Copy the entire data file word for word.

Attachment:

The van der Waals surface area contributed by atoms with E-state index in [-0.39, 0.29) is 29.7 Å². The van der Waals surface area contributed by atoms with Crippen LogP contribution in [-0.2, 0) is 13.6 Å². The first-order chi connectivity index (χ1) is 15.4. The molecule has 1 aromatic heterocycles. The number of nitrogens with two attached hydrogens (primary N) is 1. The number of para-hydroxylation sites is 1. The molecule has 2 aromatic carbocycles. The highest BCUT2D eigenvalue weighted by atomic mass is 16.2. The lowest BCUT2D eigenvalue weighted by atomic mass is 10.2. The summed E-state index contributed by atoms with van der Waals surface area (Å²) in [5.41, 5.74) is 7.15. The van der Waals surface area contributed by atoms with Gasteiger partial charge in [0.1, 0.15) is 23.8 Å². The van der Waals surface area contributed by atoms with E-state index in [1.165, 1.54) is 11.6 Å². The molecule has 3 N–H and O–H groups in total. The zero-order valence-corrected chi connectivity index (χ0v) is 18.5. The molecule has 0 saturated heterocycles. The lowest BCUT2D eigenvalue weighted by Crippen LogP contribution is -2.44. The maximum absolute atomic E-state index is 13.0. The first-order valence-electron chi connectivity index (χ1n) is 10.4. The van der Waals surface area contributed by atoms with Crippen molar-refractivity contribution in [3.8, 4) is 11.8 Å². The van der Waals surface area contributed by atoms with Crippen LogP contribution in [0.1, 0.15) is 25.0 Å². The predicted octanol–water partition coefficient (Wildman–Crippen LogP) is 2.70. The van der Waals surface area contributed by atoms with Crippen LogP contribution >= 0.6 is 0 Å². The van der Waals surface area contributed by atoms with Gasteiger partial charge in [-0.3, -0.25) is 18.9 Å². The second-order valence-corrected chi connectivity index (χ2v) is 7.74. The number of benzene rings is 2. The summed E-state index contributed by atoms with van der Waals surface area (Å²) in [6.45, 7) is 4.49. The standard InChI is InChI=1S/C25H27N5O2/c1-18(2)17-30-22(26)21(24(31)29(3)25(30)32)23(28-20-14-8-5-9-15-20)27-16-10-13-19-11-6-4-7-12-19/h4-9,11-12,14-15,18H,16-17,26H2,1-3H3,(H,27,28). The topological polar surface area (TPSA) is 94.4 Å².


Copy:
The van der Waals surface area contributed by atoms with E-state index in [-0.39, 0.29) is 29.7 Å². The van der Waals surface area contributed by atoms with Crippen LogP contribution in [-0.2, 0) is 13.6 Å². The first-order chi connectivity index (χ1) is 15.4. The molecule has 1 aromatic heterocycles. The number of nitrogens with two attached hydrogens (primary N) is 1. The number of para-hydroxylation sites is 1. The molecule has 2 aromatic carbocycles. The highest BCUT2D eigenvalue weighted by atomic mass is 16.2. The lowest BCUT2D eigenvalue weighted by atomic mass is 10.2. The summed E-state index contributed by atoms with van der Waals surface area (Å²) in [5.41, 5.74) is 7.15. The van der Waals surface area contributed by atoms with Gasteiger partial charge in [0.1, 0.15) is 23.8 Å². The van der Waals surface area contributed by atoms with E-state index in [1.165, 1.54) is 11.6 Å². The molecule has 3 N–H and O–H groups in total. The zero-order valence-corrected chi connectivity index (χ0v) is 18.5. The molecule has 0 saturated heterocycles. The lowest BCUT2D eigenvalue weighted by Crippen LogP contribution is -2.44. The maximum absolute atomic E-state index is 13.0. The first-order valence-electron chi connectivity index (χ1n) is 10.4. The van der Waals surface area contributed by atoms with Crippen molar-refractivity contribution in [3.8, 4) is 11.8 Å². The van der Waals surface area contributed by atoms with Crippen LogP contribution in [0.1, 0.15) is 25.0 Å². The predicted octanol–water partition coefficient (Wildman–Crippen LogP) is 2.70. The van der Waals surface area contributed by atoms with Crippen LogP contribution >= 0.6 is 0 Å². The van der Waals surface area contributed by atoms with Gasteiger partial charge in [-0.3, -0.25) is 18.9 Å². The second-order valence-corrected chi connectivity index (χ2v) is 7.74. The number of benzene rings is 2. The summed E-state index contributed by atoms with van der Waals surface area (Å²) in [6.45, 7) is 4.49. The standard InChI is InChI=1S/C25H27N5O2/c1-18(2)17-30-22(26)21(24(31)29(3)25(30)32)23(28-20-14-8-5-9-15-20)27-16-10-13-19-11-6-4-7-12-19/h4-9,11-12,14-15,18H,16-17,26H2,1-3H3,(H,27,28). The topological polar surface area (TPSA) is 94.4 Å².